Savvy Saturday: The Novelist’s Year in Review

This week marks the beginning of a new year. I know, it’s late August – it isn’t the Western New Year, or the Lunar New Year, or even the Jewish New Year. But at the University of Nebraska, the 2014-2015 School Year has begun, with its own rituals, traditions, and fresh faces appearing in one’s old classrooms. I’m now a second year PhD student, with more responsibilities and harder classes (yay?).

As I transition from one year to the next, then, I want to use this week’s post to look back at what I’ve done as a novelist since last August. I know I haven’t been able to share most of it with you, but I hope this is encouraging nonetheless – as one of my writer friends says, “Every piece of writing is practice for your next project.” As I’ve continued to write, my writing has improved (at least, so say my reviewers), which means that my next published work – whatever it may be – should be hopefully even more enjoyable than The Quest of the Unaligned.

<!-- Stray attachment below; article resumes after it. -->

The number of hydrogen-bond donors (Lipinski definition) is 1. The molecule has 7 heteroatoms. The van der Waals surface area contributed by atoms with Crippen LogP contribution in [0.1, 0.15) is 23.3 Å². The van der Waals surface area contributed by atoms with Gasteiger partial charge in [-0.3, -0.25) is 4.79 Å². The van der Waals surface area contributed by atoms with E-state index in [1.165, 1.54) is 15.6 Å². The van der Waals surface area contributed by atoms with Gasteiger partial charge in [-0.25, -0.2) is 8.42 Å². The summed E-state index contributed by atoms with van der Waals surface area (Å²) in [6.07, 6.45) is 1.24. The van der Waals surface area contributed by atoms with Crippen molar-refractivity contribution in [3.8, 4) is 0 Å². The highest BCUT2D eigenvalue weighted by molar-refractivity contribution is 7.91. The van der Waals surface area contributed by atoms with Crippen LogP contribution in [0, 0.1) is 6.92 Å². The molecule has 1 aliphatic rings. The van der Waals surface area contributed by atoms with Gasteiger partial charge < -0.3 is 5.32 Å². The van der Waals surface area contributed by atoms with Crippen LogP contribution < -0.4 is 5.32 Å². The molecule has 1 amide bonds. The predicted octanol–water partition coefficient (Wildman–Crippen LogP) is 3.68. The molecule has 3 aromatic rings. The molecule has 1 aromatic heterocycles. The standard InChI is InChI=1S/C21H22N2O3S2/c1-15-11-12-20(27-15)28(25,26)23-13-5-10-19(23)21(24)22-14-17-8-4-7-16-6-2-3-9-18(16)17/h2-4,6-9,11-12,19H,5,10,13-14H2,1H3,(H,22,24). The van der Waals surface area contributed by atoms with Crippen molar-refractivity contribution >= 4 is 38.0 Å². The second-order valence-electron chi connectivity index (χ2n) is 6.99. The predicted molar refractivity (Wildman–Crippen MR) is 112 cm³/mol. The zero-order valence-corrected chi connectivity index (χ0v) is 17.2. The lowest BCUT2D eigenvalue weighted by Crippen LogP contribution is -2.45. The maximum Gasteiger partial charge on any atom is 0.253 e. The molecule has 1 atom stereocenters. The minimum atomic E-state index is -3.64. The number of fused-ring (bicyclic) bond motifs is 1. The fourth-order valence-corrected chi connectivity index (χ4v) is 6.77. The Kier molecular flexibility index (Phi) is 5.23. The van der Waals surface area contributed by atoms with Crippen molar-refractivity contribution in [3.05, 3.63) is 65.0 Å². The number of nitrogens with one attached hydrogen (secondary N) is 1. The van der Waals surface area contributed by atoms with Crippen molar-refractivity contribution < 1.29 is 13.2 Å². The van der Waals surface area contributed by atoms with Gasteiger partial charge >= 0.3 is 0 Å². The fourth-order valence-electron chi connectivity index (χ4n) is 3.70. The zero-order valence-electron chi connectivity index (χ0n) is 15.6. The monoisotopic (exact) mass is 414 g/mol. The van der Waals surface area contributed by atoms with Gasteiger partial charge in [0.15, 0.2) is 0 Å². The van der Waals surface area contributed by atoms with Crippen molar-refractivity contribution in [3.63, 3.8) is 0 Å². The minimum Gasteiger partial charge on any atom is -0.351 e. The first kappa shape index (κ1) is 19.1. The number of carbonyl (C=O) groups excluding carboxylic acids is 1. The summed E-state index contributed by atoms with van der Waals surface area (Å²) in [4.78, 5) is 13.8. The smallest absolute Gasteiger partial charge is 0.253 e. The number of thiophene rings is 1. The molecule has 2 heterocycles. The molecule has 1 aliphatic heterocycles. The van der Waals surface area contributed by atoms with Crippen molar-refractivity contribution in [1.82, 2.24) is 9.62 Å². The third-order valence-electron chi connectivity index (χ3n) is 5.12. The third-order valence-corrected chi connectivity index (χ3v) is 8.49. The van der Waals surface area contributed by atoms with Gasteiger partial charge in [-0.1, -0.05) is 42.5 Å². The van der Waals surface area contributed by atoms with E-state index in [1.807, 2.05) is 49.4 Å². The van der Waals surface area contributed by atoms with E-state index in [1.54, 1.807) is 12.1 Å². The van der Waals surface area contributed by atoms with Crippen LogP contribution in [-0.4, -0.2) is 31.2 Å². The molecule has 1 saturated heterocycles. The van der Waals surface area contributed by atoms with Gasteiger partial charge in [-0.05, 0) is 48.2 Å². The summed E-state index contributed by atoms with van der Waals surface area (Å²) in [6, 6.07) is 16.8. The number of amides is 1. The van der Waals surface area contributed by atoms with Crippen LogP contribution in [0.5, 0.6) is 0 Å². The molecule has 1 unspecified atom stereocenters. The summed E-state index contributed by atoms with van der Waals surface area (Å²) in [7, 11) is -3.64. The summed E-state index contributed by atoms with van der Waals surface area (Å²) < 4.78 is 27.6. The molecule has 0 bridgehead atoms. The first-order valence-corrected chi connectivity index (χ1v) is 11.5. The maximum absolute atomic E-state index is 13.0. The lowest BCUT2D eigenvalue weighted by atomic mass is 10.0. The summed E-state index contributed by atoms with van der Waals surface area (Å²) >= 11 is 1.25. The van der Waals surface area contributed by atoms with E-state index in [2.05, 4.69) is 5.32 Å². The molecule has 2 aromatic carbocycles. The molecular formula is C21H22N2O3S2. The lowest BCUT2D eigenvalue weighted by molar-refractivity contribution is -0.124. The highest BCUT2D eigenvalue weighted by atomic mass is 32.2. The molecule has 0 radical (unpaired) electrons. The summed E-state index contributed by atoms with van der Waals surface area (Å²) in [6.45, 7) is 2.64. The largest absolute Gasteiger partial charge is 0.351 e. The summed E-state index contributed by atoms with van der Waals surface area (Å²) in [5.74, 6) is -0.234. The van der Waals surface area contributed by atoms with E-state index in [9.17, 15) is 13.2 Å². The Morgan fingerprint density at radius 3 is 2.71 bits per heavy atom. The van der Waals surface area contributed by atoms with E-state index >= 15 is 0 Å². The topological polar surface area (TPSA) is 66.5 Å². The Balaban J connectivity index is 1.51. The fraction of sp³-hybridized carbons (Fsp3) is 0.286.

So, without further ado, here’s What I Did Since August 20, 2013.

  1. Write 52 Savvy Saturday blog posts, updated every week! These have been on a variety of topics, such as:
  2. “How To’s,” including how to write combat, world-build, retell an old story, or write individualistic/collectivist characters
  3. Thoughts on random issues, such as an analysis of the sociological problems with Divergent or last year’s tongue-in-cheek anthropological exploration of football as a ritual as it might be described in a tribal fantasy world.
  4. Original works of fantasy, such as writing an “ancient fable” from Cadaeren about Kaltin the Fool, and my pun-filled four-part story about statistics.
  5. An original exploratory historical fiction piece for Good Friday (this work received the most hits of anything I wrote this past year)
  6. Be interviewed by INh online magazine, Anna del C. Dye, and Samantha La Fantasie
  7. Write a short story about Alaric’s childhood, “Black and White,” which was sent to fans as a Christmas present
    1. Length: 2,860 words